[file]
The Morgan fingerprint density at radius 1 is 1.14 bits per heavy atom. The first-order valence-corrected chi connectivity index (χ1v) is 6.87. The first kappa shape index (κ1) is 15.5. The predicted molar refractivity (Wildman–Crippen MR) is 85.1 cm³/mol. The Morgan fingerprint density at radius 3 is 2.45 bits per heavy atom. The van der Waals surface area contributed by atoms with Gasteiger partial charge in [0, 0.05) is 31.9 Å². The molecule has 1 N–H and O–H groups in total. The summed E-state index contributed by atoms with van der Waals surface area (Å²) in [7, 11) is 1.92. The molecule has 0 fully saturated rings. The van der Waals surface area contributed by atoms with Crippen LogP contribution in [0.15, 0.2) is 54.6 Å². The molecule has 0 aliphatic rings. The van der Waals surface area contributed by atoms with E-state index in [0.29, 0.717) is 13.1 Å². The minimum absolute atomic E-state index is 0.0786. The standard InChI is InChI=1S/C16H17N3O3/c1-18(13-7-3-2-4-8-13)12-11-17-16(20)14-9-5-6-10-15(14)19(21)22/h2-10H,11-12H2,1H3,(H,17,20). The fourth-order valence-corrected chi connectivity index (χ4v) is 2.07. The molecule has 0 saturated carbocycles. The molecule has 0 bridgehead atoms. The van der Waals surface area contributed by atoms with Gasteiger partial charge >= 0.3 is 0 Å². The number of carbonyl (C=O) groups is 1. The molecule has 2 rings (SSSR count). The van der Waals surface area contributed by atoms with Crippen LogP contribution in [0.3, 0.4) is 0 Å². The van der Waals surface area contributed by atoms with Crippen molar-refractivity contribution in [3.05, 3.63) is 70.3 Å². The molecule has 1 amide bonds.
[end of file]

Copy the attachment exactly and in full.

The Morgan fingerprint density at radius 1 is 1.14 bits per heavy atom. The first-order valence-corrected chi connectivity index (χ1v) is 6.87. The first kappa shape index (κ1) is 15.5. The predicted molar refractivity (Wildman–Crippen MR) is 85.1 cm³/mol. The Morgan fingerprint density at radius 3 is 2.45 bits per heavy atom. The van der Waals surface area contributed by atoms with Gasteiger partial charge in [0, 0.05) is 31.9 Å². The molecule has 1 N–H and O–H groups in total. The summed E-state index contributed by atoms with van der Waals surface area (Å²) in [7, 11) is 1.92. The molecule has 0 fully saturated rings. The van der Waals surface area contributed by atoms with Crippen LogP contribution in [0.15, 0.2) is 54.6 Å². The molecule has 0 aliphatic rings. The van der Waals surface area contributed by atoms with E-state index in [0.29, 0.717) is 13.1 Å². The minimum absolute atomic E-state index is 0.0786. The standard InChI is InChI=1S/C16H17N3O3/c1-18(13-7-3-2-4-8-13)12-11-17-16(20)14-9-5-6-10-15(14)19(21)22/h2-10H,11-12H2,1H3,(H,17,20). The fourth-order valence-corrected chi connectivity index (χ4v) is 2.07. The molecule has 0 saturated carbocycles. The molecule has 0 bridgehead atoms. The van der Waals surface area contributed by atoms with Gasteiger partial charge >= 0.3 is 0 Å². The number of carbonyl (C=O) groups is 1. The molecule has 2 rings (SSSR count). The van der Waals surface area contributed by atoms with Crippen LogP contribution in [0.3, 0.4) is 0 Å². The van der Waals surface area contributed by atoms with Crippen molar-refractivity contribution in [3.05, 3.63) is 70.3 Å². The molecule has 1 amide bonds.